Inmates celebrate International Men's Day
Though they are locked away from society, 30 inmates at the St Catherine Adult Correctional Centre, yesterday graduated from the Fathering Behind Bars Training Programme, put on by the Men of God Against Violence and Abuse (MOGAVA).
The Reverend Jayson Downer, president and founder of MOGAVA, said the graduation ceremony was even more significant, in light of the fact that the world was celebrating International Men's Day.
The eight-week programme - which involved courses titled Accepting the Past-Engaging the Present, Impacting the Future, and Changing Mindsets - was targeted at assisting men impact the world and, most important, become better fathers.
"We know there are men who are negligent and irresponsible, but I also know that there are a lot more men playing their roles. Even the ones who have made mistakes and are trying to make a change and that's what this programme was all about," Downer said.
"The aim was really to remind, equip and teach fathers of their roles and responsibilities, even while being incarcerated. When we started, I was informed that for a programme like this, if you want 20 persons, ask for 30 persons because it will eventually dwindle, but we can proudly say that what we saw was an increase," he said.
"We see men get emotional when they think of the number of years they have been disconnected from their children. There was one, in particular, who told his 28-year-old son for the first time that he loved him. These are the changes we are seeing," Downer continued.
Downer, who disclosed that his father was also incarcerated when he was a child, said he is an example of an individual rising above the odds, despite not having a male role model around.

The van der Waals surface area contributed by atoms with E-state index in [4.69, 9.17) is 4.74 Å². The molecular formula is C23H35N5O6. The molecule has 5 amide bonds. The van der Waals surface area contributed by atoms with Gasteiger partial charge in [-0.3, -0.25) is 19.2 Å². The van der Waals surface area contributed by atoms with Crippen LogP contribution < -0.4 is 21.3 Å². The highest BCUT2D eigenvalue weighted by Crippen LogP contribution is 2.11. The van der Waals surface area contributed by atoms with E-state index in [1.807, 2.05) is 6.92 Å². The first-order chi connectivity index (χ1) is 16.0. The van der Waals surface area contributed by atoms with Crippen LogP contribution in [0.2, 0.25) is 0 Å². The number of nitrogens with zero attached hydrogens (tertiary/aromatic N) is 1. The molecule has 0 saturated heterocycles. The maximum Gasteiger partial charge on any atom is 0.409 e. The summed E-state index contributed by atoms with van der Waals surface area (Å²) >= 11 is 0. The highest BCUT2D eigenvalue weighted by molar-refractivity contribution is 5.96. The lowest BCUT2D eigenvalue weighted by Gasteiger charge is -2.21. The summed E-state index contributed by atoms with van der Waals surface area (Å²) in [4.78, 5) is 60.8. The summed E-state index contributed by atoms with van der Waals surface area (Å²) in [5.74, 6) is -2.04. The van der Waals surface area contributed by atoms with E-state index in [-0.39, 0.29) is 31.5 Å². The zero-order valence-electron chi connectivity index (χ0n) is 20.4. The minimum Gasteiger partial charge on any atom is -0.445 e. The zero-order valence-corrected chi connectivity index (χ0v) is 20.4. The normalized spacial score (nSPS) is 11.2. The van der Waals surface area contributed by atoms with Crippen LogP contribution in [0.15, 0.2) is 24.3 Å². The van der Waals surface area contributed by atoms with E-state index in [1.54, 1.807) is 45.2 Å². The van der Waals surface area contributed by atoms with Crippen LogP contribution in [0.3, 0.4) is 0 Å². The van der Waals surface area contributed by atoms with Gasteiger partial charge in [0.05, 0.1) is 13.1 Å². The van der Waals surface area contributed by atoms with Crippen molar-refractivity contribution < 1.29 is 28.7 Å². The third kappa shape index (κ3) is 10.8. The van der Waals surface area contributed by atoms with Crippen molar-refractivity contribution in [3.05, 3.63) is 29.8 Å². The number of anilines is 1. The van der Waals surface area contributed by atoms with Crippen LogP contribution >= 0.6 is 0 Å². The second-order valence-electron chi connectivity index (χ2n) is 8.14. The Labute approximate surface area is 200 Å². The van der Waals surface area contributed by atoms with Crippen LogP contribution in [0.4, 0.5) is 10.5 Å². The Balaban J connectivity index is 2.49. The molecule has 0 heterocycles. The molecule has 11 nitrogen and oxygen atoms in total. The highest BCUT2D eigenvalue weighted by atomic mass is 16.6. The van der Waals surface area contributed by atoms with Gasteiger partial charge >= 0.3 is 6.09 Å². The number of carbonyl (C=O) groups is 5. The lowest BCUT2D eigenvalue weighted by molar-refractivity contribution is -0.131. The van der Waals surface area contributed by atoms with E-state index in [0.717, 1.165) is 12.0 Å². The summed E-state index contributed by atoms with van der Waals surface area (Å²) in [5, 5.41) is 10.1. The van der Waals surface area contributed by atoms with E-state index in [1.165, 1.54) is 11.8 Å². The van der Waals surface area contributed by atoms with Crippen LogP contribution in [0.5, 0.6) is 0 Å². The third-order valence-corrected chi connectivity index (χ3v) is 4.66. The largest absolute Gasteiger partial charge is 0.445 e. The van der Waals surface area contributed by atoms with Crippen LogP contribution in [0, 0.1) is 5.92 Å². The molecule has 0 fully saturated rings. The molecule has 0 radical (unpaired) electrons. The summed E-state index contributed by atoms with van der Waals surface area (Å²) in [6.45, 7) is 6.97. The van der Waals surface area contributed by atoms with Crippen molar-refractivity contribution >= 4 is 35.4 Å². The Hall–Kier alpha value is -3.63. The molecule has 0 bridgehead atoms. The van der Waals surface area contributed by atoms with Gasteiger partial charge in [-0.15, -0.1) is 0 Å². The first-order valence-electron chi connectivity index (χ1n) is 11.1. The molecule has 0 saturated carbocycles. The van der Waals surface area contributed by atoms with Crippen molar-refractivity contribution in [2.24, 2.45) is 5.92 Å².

"When I was a toddler, I kept asking where my father was and my mother would say to me dat him de a 'farin' (United States). At age 10, they eventually told me that he was in prison, so he wasn't around as a child. He would send messages through my sisters, and so I know that these things can have an impact on a child's life," he declared.
The Reverend Courtney Morrison, chairman of MOGAVA, indicated that the start to any difference in society will have to begin with changing how men are socialised.
"We have a passion for seeing men being restored into the image of God, and the message basically is that better must come, and one which says that you should be free to give love. It's a concept of MOGAVA," he said.
"Most fathers will tell their daughters that they love them, but when it comes to their sons, they become sceptical, and it is a culture we have to change. We are encouraging fathers - even in their state now - to stay in touch with their children," Morrison charged.
"Persons were of the view that children under a certain age could not visit their fathers, but no such law exists. We didn't have any dropouts, and we ensured that there is sustainability, thanks to LASCO. We have seen men turn around, change in mindsets, and I am confident they will have a positive impact on the world," the chairman said.